Obviously, the rocket's not jumping underground, jumping up then down, or accelerating but not gaining altitude. Instead, you're seeing what happens when we use pressure as a proxy for altitude and the pressure is distorted by venturi, Bornouli, ram, or piston effects (piston effects because of the parachute and wadding/blanket suddenly sliding down forcefully at liftoff, or just as the air all gets compressed in the tube below the vent holes, or lowered above them).

    FYI, 50 feet of altitude is a tiny amount of pressure differential. Sucking on a jar or your hands with an altimeter cupped in it you can easily simulate up to 3000 feet of altitude.

    Other than really trying to vent well—stay away from curved surfaces like the nosecone by at least two diameters, and much further on mach flights, use a payload bay perhaps, and vent both the top and bottom of the air space—there isn't much that can be done.

    It helps to think of vents as being the way that air escapes the rocket as it climbs so that the pressure inside the rocket stays the same as pressure outside the rocket. Vent holes need to be bigger than you'd think if:
    1. If you have lots of air in the rocket that needs to get out
    2. You have a punchy, high-thrust motor (altitude gained quickly, air needs to get out quickly)
    3. You have a narrow rocket, such as minimum diameter (altitude gained quickly)
    Water rockets have the worst graphs I've seen. Without a restricted nozzle, they can have incredibly short thrust times that are 1/10 or less than those of a burning motor, and much higher accelerations. And frequently the altimeter is on top, where all kinds of distortive pressure flows can make the graph look like a crazy roller coaster rather than a single smooth up-then-down flight profile.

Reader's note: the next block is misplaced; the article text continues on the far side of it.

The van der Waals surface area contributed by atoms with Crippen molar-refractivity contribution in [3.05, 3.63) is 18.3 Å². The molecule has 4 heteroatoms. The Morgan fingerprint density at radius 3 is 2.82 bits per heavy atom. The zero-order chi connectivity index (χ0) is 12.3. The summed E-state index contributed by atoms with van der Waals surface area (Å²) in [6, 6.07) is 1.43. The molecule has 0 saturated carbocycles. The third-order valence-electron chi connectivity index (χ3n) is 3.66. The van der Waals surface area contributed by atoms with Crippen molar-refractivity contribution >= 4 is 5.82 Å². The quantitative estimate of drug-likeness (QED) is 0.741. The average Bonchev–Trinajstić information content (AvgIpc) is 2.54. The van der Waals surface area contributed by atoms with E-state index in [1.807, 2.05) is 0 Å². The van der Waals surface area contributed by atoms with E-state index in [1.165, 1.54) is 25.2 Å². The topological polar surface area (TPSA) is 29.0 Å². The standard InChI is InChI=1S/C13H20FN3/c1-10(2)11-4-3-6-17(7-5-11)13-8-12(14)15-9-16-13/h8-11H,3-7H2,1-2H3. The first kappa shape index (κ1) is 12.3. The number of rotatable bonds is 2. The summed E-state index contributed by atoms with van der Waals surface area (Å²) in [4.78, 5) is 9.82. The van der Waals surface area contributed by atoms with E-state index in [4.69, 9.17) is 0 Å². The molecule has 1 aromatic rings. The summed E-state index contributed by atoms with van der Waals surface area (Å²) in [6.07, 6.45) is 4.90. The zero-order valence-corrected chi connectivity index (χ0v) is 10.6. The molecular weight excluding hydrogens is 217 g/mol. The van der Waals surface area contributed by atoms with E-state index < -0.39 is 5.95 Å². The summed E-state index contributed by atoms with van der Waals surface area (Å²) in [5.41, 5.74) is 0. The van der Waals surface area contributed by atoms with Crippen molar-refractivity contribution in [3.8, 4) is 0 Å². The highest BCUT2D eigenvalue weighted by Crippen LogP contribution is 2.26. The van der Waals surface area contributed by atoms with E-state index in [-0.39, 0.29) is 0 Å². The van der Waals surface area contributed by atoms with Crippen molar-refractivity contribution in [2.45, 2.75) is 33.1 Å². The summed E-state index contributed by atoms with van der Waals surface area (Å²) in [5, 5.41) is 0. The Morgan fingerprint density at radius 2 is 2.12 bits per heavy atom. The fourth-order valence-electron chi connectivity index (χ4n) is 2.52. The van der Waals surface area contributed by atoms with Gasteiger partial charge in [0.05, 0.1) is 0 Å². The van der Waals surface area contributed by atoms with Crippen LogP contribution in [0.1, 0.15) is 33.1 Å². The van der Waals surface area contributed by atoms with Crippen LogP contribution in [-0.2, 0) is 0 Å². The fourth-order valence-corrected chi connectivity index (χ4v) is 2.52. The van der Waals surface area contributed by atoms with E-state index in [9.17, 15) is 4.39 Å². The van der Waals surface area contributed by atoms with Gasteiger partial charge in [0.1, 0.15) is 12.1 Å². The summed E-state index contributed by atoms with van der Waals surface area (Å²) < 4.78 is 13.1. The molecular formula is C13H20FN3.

You can discover the base pressure data that the altimeter has to work with if you Show all the ground data, zoom out, and look at it yourself. Sometimes you can better place the Flight Start and Flight End points (the green and red dots) by tapping the graph and using the Marker menu, but sometimes the pressure graph is just very distorted. You can still usually trust the apogee if the ground level was assessed correctly (unless the altimeter was in a completely sealed bay or something), but some of the other stats may be pretty far off. If the ground level was off, you'll have to do a little math, or go to the spreadsheet and change it and recalculate.

    You can trust the accelerometer timing, but the altitude graph may go wonky and not look like it matches until the rocket slows down during coast. At that point, the velocity effects (ram air, Bornoulli, etc.) ease up, insufficient venting finally catches up, and the pressure inside the rocket begins to match the pressure outside.

    I think it's better to get exuberant with the venting rather than try to use the smallest size you can get away with. What's fine for a slow moon burner motor won't be enough for a punchy drag race motor. And technically if you fill the rocket with a larger chute, you don't need as much venting (less air in there). Complicated, huh?

    Anyway, hope that helps?
     
    Last edited: Jun 18, 2019
  24. Jun 18, 2019 #24

    MetricRocketeer

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    Hi John,

    Yes, that helps a great deal. Very informative. Thank you.

    Stanley